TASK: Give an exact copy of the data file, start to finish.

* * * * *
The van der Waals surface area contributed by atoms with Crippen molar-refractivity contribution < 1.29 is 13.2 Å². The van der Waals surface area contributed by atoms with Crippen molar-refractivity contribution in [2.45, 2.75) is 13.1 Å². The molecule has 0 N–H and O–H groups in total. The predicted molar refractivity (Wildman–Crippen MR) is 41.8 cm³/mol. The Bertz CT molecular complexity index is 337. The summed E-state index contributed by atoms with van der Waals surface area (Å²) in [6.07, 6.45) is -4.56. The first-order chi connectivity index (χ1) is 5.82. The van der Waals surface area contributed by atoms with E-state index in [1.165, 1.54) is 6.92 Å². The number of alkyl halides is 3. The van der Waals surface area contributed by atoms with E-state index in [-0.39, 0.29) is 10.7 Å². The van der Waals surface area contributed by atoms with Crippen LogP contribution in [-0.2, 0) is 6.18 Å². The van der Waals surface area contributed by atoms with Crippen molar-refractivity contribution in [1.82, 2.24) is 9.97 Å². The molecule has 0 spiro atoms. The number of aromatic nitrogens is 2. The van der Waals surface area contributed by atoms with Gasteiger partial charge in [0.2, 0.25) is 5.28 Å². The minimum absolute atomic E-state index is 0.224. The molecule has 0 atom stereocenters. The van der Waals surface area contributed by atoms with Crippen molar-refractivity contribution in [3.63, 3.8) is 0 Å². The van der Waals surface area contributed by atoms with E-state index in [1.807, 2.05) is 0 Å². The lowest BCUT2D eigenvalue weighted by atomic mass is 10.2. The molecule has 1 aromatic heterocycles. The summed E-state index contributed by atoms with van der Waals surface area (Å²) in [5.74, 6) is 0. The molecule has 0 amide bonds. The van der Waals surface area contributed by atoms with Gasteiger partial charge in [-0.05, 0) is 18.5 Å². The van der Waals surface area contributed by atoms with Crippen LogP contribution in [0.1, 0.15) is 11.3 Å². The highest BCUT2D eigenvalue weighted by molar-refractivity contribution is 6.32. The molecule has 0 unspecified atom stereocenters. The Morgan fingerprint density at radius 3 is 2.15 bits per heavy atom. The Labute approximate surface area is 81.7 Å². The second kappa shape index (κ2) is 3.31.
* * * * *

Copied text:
The van der Waals surface area contributed by atoms with Crippen molar-refractivity contribution < 1.29 is 13.2 Å². The van der Waals surface area contributed by atoms with Crippen molar-refractivity contribution in [2.45, 2.75) is 13.1 Å². The molecule has 0 N–H and O–H groups in total. The predicted molar refractivity (Wildman–Crippen MR) is 41.8 cm³/mol. The Bertz CT molecular complexity index is 337. The summed E-state index contributed by atoms with van der Waals surface area (Å²) in [6.07, 6.45) is -4.56. The first-order chi connectivity index (χ1) is 5.82. The van der Waals surface area contributed by atoms with E-state index in [1.165, 1.54) is 6.92 Å². The number of alkyl halides is 3. The van der Waals surface area contributed by atoms with E-state index in [-0.39, 0.29) is 10.7 Å². The van der Waals surface area contributed by atoms with Crippen LogP contribution in [-0.2, 0) is 6.18 Å². The van der Waals surface area contributed by atoms with Crippen molar-refractivity contribution in [1.82, 2.24) is 9.97 Å². The molecule has 0 spiro atoms. The number of aromatic nitrogens is 2. The van der Waals surface area contributed by atoms with Gasteiger partial charge in [0.2, 0.25) is 5.28 Å². The minimum absolute atomic E-state index is 0.224. The molecule has 0 atom stereocenters. The van der Waals surface area contributed by atoms with Crippen molar-refractivity contribution in [3.63, 3.8) is 0 Å². The van der Waals surface area contributed by atoms with E-state index in [1.807, 2.05) is 0 Å². The lowest BCUT2D eigenvalue weighted by atomic mass is 10.2. The molecule has 1 aromatic heterocycles. The summed E-state index contributed by atoms with van der Waals surface area (Å²) in [5.74, 6) is 0. The molecule has 0 amide bonds. The van der Waals surface area contributed by atoms with Gasteiger partial charge in [-0.05, 0) is 18.5 Å². The van der Waals surface area contributed by atoms with Crippen LogP contribution in [0.1, 0.15) is 11.3 Å². The highest BCUT2D eigenvalue weighted by molar-refractivity contribution is 6.32. The molecule has 0 unspecified atom stereocenters. The Morgan fingerprint density at radius 3 is 2.15 bits per heavy atom. The Labute approximate surface area is 81.7 Å². The second kappa shape index (κ2) is 3.31.